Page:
# Right Shift Operator Evaluation

Mohnish Khiani

Ranch Hand

Posts: 65

posted 4 years ago

To find out what the output of this is, you can ofcourse simply try it out.

A byte is an 8-bit signed integer. In the first line, you're setting the bits to 0xf1 (or 1111 0001 in binary).

In line 2 you're first shifting this to the right by 4 bits. When you shift a byte to the right, all the bits go right one place, the~~left~~ rightmost bit will be discarded and the ~~right~~ leftmost bit will be copied from what was previously the ~~right~~ leftmost bit. So:

[1] 1111 0001 >> 1 = 1111 1000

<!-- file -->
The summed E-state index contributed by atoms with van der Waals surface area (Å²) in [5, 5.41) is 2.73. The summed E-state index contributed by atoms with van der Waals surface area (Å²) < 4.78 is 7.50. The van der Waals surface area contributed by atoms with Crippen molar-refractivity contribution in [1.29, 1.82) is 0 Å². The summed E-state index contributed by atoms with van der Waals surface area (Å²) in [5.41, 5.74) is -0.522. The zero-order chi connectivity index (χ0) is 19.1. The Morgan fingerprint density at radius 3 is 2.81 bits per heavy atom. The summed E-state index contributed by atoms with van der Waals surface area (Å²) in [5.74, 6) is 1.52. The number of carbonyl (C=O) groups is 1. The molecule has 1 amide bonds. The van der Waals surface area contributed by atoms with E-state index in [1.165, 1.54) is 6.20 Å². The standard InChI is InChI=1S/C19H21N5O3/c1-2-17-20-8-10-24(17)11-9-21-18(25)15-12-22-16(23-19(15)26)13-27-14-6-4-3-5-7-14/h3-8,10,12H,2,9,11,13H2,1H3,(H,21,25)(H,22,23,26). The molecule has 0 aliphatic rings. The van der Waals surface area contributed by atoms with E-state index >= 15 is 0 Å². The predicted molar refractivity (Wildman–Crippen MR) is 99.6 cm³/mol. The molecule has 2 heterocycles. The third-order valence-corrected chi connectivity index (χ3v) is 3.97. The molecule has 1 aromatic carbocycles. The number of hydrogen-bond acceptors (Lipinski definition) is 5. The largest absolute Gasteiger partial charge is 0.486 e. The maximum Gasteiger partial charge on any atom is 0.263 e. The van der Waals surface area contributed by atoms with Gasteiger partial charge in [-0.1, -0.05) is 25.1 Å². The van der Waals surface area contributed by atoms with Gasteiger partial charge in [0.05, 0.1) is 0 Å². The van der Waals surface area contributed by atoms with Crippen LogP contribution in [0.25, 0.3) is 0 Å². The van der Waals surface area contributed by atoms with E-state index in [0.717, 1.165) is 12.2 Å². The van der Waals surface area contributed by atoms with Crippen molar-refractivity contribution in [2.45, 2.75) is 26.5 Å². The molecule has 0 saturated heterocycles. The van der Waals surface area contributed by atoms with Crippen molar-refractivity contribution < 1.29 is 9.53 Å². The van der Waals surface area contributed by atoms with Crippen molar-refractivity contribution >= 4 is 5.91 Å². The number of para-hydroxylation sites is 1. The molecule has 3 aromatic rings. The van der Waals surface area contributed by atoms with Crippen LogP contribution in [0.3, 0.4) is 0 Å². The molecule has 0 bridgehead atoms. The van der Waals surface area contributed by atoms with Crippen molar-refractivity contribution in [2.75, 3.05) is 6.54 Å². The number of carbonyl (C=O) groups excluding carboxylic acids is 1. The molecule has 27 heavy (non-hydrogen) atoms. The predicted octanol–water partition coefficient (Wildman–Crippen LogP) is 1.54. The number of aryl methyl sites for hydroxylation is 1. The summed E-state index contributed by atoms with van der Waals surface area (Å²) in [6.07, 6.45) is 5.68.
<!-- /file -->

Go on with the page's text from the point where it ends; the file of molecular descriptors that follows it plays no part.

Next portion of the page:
[2] 1111 1000 >> 1 = 1111 1100

[3] 1111 1100 >> 1 = 1111 1110

[4] 1111 1110 >> 1 = 1111 1111

The result after >> 4 is: 1111 1111

Then you do a bitwise AND with 0x0f (or 0000 1111 in binary).

1111 1111 & 0000 1111 = 0000 1111

So the result is 0000 1111, which is 0x0f in hexadecimal or 15 in decimal.

A byte is an 8-bit signed integer. In the first line, you're setting the bits to 0xf1 (or 1111 0001 in binary).

In line 2 you're first shifting this to the right by 4 bits. When you shift a byte to the right, all the bits go right one place, the

[1] 1111 0001 >> 1 = 1111 1000

[2] 1111 1000 >> 1 = 1111 1100

[3] 1111 1100 >> 1 = 1111 1110

[4] 1111 1110 >> 1 = 1111 1111

The result after >> 4 is: 1111 1111

Then you do a bitwise AND with 0x0f (or 0000 1111 in binary).

1111 1111 & 0000 1111 = 0000 1111

So the result is 0000 1111, which is 0x0f in hexadecimal or 15 in decimal.

Campbell Ritchie

Sheriff

Posts: 48382

56